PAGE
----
Because I’m constantly trying to convince my family that they should join my in learning French (how fun would it be to speak with my family!), I am sometimes asked questions about where they can get started. This makes me super happy because then I know they’re considering it! How great would it be to share a coffee with my sisters in French (or the somewhat broken French we’d be speaking).
Below are some of the resources I recommend for anyone who asks me who how they can get started or dabble in a language. Some of these are great if you just want to learn a little bit about what the language sounds like.
- Your local library! My former workplace offers Mango (over twenty languages) free of charge for library card holders. Many other public libraries offer web resources, CDs, movies, and books for language learners.
- When I was spending some time commuting in our last month or so before leaving Tennessee, I used a French-in-your-car method to get used to some new pronunciation. There’s no one to hear you putting on an exaggerated accent. I used the one that my library had available, but if you’re going to put some money into them, maybe check out some of the reviews.
- DuoLingo: This is my top suggestion for complete newbies. It’s free, lets you speak, write, read, and listen. There’s a great application you can use on a tablet or mobile device, but the website works great, too. Feel free to add me (I’m LeMoine!)
- Busuu.com: Similar toDuoLingo, but with a bit more of a social networking feel. I enjoyed using the Premium Version back in the day, but it is only available for a trial period of seven days. After that, you can still access many free lessons, but with a more limited scope. At that point, I think you’re better off returning to DuoLingo. Unless you have more spending money than me.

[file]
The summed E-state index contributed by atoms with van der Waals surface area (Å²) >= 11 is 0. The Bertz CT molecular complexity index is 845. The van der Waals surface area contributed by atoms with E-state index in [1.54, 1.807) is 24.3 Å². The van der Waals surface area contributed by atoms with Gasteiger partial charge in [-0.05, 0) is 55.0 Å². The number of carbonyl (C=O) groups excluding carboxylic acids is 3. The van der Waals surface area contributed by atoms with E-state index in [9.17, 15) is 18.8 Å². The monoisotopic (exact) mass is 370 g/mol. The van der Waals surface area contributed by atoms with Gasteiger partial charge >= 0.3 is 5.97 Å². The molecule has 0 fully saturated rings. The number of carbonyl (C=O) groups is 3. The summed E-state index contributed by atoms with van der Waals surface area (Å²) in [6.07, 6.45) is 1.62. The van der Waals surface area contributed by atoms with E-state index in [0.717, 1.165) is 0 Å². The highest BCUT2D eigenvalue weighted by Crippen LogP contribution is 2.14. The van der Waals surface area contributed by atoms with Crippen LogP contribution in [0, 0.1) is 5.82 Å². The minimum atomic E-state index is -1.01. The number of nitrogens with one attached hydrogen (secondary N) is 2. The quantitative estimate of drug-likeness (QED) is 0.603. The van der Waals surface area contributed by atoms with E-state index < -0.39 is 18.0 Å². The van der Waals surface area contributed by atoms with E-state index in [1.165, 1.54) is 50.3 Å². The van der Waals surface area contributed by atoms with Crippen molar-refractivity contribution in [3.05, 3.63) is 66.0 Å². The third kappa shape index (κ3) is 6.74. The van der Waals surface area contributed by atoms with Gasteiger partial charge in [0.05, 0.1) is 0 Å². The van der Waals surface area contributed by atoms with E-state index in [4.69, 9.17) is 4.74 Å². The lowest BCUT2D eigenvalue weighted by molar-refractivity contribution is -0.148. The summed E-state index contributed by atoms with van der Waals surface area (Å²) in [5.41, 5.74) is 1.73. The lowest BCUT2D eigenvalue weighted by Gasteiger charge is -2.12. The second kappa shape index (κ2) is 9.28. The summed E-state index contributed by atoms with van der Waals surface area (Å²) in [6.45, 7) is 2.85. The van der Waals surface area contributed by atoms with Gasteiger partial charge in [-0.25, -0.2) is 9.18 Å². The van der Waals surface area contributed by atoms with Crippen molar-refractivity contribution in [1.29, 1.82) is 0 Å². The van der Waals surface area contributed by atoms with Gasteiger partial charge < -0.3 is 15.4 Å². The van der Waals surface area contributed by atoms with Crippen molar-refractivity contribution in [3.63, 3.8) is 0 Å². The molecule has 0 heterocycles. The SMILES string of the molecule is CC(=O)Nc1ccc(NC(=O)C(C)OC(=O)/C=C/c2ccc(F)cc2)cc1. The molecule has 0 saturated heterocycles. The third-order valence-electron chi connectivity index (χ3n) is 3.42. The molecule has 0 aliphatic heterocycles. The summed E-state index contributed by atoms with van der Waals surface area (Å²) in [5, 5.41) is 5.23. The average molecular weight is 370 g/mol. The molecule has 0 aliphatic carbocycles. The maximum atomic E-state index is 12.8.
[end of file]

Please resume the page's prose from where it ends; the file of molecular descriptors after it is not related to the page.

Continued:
- Netflix.com: If you’ve got internet at home and are trying to learn a language, you should pay the 6.99 monthly to access videos in your target language. Okay, this maybe only applies for French, English, Spanish, Japanese, Mandarin, Korean, Portuguese, Italian, and German. I can attest that you’ll have plenty of Spanish and French material.
- Radio Lingua Resources: If you’re digitally inclined and can download the iPods and then listen to these in your car, I would recommend them over the typical learn-in-your-car courses. Each class is about 15 minutes, and they start from zero. They do not have every language, but if you’re in the market for French, Spanish, German, Italian, or ESL, you’re in luck.
Once You’ve Gained Some Momentum
Depending upon how dedicated you are, you’re probably going to want to expand from those resources after a few months. If for no other reason than you might get bored with the language if you don’t actually interact in the language with another human being. Now you can start concentrating even more on language used in real life contexts.
- Conversation Exchange Website: This have been an enormous blessing for me while in Montreal. I’ve met some really great people who are committed toward learning a new language while helping me learn mine. For face to face meet-ups, this is more helpful if you live in a large city, but if you’re looking for chat/Skype practice, you will be able to find a partner as well.
- Again, check your library! What your library offers is going to depend on where you’re located, but many libraries offer some sort of ESL or foreign language classes. The Friends of the Library in Montreal offers French conversation courses for beginners, intermediates, and advanced learners.
- MeetUp: If you live in a bigger city, you might find some like-minded people who are interested in practicing, too.
- Netflix.com: Keep watching movies to listen to how native speakers interact with one another.
- Internet Reading: Find newspapers, children’s books, or ebooks in the target language. You can read children’s books online at the International Children’s Digital Library in several languages, find newspapers published where they speak your target language, or online e-books in your target language.
I hope this resources will help you get started in your search. Soon, my family and I will be chatting over coffee in whatever language I badger them into learning!